Using science to give back to a fellow student.
A group of seven eighth graders from I.S. 201, Dyker Heights Intermediate School are drawing inspiration from a classmate for their project for the District 20 STEAM Expo.
The students, with help from science teacher Cindy Scognamillo, have spent the last month building a desk for their classmate, Maria Pizzo, who is wheelchair-bound and struggles to sit in a traditional desk, as part of their expo entry.
This is the first year that I.S. 201 is involved in the showcase, which is now in its third year of promoting science, technology, engineering, art and math.
“The theme was to solve a world problem,” said Scognamillo, who is in charge of the expo at I.S. 201. “You have to present a model and it has to be something doable and something you can make, even if it’s a replica of something much larger.”
When brainstorming with students, the science teacher said, they landed on a desk for Pizzo, and other students with handicaps. “We have four wheelchair-bound kids in the school,” said Scognamillo, stressing that, while the school is deemed ADA (Americans with Disabilities Act) compliant — it has an elevator and a ramp — there are still many obstacles that handicapped and disabled students may face in schools citywide that haven’t yet been addressed.
“It’s just a different experience,” she said. “In my room, [Pizzo’s wheelchair] doesn’t fit in the desk that I have. Her wheelchair legs don’t go under so the student is about two feet away. She can’t go any further — and that’s the case in several classrooms.”
Scognamillo and her students — nicknamed the Wheelchair Warriors — thought helping students with similar disabilities would certainly fit into fixing a world problem.
“A world problem doesn’t have to be mean water purification or solving world hunger,” she said. “There are problems and I’m sure this isn’t just our school. It involves the entire borough. I don’t think that for every handicapped student the Board of Education is going to buy a high-tech handicapped desk with adjustable legs.”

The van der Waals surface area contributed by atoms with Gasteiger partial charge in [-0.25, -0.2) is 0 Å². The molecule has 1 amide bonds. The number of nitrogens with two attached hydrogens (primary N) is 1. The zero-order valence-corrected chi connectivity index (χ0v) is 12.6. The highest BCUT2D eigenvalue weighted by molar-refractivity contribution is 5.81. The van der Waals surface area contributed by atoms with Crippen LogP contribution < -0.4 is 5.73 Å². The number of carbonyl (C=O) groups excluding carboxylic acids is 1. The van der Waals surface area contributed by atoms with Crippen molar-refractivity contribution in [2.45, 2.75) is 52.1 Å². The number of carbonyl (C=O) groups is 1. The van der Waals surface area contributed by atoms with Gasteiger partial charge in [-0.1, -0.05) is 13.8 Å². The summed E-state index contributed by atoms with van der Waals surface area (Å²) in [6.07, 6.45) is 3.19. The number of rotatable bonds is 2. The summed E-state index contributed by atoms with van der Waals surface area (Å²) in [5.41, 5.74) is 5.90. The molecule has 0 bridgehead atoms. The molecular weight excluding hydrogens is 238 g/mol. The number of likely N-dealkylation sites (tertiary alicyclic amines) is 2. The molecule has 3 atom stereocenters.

Once they decided on building a desk, students sacrificed their spare time to work on it.
The Wheelchair Warriors get to school at 7 a.m. — an hour earlier than the beginning of classes — once a week so they could work on the desk. Many days, they stay two hours after the final bell rings to keep building.
“I went to Home Depot for pieces of wood and Ikea for adjustable legs and we just brainstormed different ideas and we’re in the process of building,” Scognamillo told the Brooklyn Reporter Thursday. “We are probably three quarters of the way built now, so we are on our way.”
The expo, she said, is on March 28, with a drop-off deadline of March 27.
What makes their desk accessible, Scognamillo said, its its width and several bells and whistles.
“[Pizzo] uses her iPad a lot with her notebook so we wanted [the desk] to be able to lift up, sort of like an easel kind of wood on one side so she can put her iPad there but also have space apart of it that is flat so she can still have a notebook and a pencil out,” said the teacher. “We came up with all of these ideas, including hooks on the side so she could have her bookbag near her. She doesn’t keep her water out because there’s no space for it, so we thought we’d put a cup holder. We also wanted to put handles on the side because sometimes she likes to get up and stretch and it’s something that she can hold onto.”
Scognamillo is pleased with the level of both work and care shown by her students.
“It’s a really nice project and the kids are learning, using tools, working together and they realize that it’s not easy,” she said. “They understand schools don’t take into account some of the disadvantages that a student in a wheelchair has. Some of these kids are getting up around 5:30 a.m. to be at school and meet me early. I know how hard that is for a teenager. Then they stay late when I know they have homework and other things going on. It’s great to see — and now we have this bond because we are working together.”
The response from their classmate has also been positive.
“She says she’s excited and happy,” her teacher said. “She smiles about it. Her parents are super thrilled about it.”
The group has gotten lots of attention since CBS2 News first reported on the Wheelchair Warriors, Scognamillo said.
“People saw it on TV and so many people reached out to me crying, hugging me. I didn’t view it like that at all,” said Scognamillo. “We are building something because we recognize a problem and we are doing something about it. But when you look at it from a different perspective, people think its great.”